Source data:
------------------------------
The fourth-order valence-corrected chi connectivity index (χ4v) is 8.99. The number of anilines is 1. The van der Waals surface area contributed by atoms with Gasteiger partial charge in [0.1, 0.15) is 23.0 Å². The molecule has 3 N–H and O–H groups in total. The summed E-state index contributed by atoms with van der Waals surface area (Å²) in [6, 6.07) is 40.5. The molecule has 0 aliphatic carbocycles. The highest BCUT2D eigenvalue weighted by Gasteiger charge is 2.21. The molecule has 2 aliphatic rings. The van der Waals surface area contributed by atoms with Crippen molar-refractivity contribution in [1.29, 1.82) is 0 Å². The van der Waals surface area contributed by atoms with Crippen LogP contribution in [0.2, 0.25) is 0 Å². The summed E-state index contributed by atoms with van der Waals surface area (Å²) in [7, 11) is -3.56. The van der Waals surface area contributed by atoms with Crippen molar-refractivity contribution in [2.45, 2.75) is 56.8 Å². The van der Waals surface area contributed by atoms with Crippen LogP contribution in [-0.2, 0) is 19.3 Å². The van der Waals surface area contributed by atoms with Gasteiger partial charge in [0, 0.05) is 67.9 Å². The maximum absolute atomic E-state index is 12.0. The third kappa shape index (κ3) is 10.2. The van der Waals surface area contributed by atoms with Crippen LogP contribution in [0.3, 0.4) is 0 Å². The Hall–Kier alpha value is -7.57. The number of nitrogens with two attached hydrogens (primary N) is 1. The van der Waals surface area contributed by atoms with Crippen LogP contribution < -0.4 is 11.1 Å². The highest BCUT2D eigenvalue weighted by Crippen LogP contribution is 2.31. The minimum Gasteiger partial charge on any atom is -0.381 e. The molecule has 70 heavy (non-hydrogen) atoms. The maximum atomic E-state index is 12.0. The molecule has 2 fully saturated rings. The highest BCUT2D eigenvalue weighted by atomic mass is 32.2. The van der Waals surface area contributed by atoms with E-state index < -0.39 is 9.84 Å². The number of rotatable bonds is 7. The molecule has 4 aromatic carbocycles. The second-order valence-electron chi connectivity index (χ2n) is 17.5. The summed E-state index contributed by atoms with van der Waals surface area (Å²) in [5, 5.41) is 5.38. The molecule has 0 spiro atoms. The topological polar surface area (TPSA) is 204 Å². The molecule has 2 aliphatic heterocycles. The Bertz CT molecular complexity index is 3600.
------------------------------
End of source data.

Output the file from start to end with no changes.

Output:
The fourth-order valence-corrected chi connectivity index (χ4v) is 8.99. The number of anilines is 1. The van der Waals surface area contributed by atoms with Gasteiger partial charge in [0.1, 0.15) is 23.0 Å². The molecule has 3 N–H and O–H groups in total. The summed E-state index contributed by atoms with van der Waals surface area (Å²) in [6, 6.07) is 40.5. The molecule has 0 aliphatic carbocycles. The highest BCUT2D eigenvalue weighted by Gasteiger charge is 2.21. The molecule has 2 aliphatic rings. The van der Waals surface area contributed by atoms with Crippen molar-refractivity contribution in [1.29, 1.82) is 0 Å². The van der Waals surface area contributed by atoms with Crippen LogP contribution in [0.2, 0.25) is 0 Å². The summed E-state index contributed by atoms with van der Waals surface area (Å²) in [7, 11) is -3.56. The van der Waals surface area contributed by atoms with Crippen molar-refractivity contribution in [2.45, 2.75) is 56.8 Å². The van der Waals surface area contributed by atoms with Crippen LogP contribution in [-0.2, 0) is 19.3 Å². The van der Waals surface area contributed by atoms with Gasteiger partial charge in [0, 0.05) is 67.9 Å². The maximum absolute atomic E-state index is 12.0. The third kappa shape index (κ3) is 10.2. The van der Waals surface area contributed by atoms with Crippen LogP contribution in [0.3, 0.4) is 0 Å². The Hall–Kier alpha value is -7.57. The number of nitrogens with two attached hydrogens (primary N) is 1. The van der Waals surface area contributed by atoms with Crippen LogP contribution < -0.4 is 11.1 Å². The highest BCUT2D eigenvalue weighted by Crippen LogP contribution is 2.31. The minimum Gasteiger partial charge on any atom is -0.381 e. The molecule has 70 heavy (non-hydrogen) atoms. The maximum atomic E-state index is 12.0. The molecule has 2 fully saturated rings. The highest BCUT2D eigenvalue weighted by atomic mass is 32.2. The van der Waals surface area contributed by atoms with E-state index < -0.39 is 9.84 Å². The number of rotatable bonds is 7. The molecule has 4 aromatic carbocycles. The second-order valence-electron chi connectivity index (χ2n) is 17.5. The summed E-state index contributed by atoms with van der Waals surface area (Å²) in [5, 5.41) is 5.38. The molecule has 0 spiro atoms. The topological polar surface area (TPSA) is 204 Å². The molecule has 2 aliphatic heterocycles. The Bertz CT molecular complexity index is 3600.